Recent events involving an alarmingly virulent pathogen underscore the important public health threat posed by STEC. Advances in our understanding of the pathogenic mechanisms involved are imperative for better patient treatment strategies. Studies focused on the molecular mechanisms of endothelial dysfunction continue to provide valuable insight into the thrombotic microangiopathy at the heart of Stx-mediated HUS. The accumulating evidence of uncontrolled complement activation is intriguing and supports the need for a multi-center, controlled trial of complement inhibition in STEC-HUS patients. A novel concept emerging from recent literature indicates that detectable changes in vital mediators of endothelial function occur in patients prior to the onset of HUS. While it may be difficult to discriminate conclusively between uncomplicated infection and infection that will progress to HUS using a single biomarker, it would be worthwhile to explore the suitability of combinations of markers as a more definitive predictive test. Together, these recent advances in our understanding of Stx-mediated disease provide attractive potential prognostic and therapeutic avenues worth exploring.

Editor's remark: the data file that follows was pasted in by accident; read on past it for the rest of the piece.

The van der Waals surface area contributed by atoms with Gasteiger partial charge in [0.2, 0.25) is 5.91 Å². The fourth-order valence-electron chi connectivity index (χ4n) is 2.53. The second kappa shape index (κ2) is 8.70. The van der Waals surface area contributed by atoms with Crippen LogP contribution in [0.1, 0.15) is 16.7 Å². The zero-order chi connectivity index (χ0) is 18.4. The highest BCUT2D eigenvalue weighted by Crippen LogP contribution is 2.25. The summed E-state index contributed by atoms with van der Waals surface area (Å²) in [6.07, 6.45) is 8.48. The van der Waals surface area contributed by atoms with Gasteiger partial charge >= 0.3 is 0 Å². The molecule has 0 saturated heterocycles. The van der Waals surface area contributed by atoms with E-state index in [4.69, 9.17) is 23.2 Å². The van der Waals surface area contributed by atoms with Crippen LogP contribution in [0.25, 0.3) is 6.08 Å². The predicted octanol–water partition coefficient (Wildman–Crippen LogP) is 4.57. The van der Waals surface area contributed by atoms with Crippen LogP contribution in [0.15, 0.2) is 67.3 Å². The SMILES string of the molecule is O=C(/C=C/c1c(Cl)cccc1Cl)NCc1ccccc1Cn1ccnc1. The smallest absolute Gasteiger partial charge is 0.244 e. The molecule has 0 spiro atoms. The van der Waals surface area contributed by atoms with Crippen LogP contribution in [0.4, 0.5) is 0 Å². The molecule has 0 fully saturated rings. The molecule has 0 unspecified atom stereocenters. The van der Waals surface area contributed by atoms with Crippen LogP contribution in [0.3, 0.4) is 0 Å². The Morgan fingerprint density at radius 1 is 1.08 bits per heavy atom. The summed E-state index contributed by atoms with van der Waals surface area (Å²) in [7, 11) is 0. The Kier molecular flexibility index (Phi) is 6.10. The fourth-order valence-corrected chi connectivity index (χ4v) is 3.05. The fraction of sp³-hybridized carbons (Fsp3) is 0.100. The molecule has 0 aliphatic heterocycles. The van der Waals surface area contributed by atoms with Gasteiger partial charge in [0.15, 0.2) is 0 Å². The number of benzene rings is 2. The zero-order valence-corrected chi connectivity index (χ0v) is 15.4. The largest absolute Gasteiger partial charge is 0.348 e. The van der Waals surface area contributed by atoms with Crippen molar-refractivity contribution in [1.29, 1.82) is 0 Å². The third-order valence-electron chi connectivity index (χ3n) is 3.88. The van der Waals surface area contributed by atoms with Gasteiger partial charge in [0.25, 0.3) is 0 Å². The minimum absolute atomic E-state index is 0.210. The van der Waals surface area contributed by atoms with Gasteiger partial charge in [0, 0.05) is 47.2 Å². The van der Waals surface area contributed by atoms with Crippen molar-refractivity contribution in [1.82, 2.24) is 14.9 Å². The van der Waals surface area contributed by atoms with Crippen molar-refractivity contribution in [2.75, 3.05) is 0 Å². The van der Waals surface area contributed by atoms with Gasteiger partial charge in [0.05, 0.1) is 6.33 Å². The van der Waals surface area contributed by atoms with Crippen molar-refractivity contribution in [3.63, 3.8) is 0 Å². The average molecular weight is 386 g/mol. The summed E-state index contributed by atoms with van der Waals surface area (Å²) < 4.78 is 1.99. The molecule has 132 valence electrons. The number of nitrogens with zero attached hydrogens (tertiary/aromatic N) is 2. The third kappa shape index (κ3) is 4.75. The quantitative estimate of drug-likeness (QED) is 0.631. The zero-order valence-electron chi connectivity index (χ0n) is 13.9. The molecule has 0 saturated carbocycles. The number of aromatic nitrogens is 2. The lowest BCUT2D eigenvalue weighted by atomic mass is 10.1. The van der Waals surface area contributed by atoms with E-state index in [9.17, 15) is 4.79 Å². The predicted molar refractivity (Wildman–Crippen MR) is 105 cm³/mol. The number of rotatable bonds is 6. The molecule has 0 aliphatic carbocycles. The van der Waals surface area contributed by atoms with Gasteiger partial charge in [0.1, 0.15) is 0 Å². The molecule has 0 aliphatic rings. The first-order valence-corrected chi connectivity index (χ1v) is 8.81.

Glossary

Abbreviations:

HUS
hemolytic uremic syndrome
Stx
Shiga toxin
STEC
Shiga toxin-producing E. coli
SDF-1
Stromal cell-derived factor-1
TCC
terminal complement complex
VTEC
verotoxigenic E. coli
EHEC
enterohemorrhagic E. coli

Disclosure of Potential Conflicts of Interest

Disclosure of Potential Conflicts of Interest

No potential conflicts of interest were disclosed.

Acknowledgments

This work was supported by the grants from the Canadian Institutes of Health, especially MOP 79475, and grant PO1 HL076540-06A1 from NHLBI/NIH to PAM. PAM holds the Keenan Chair in Medical Research at St. Michael’s Hospital and the University of Toronto.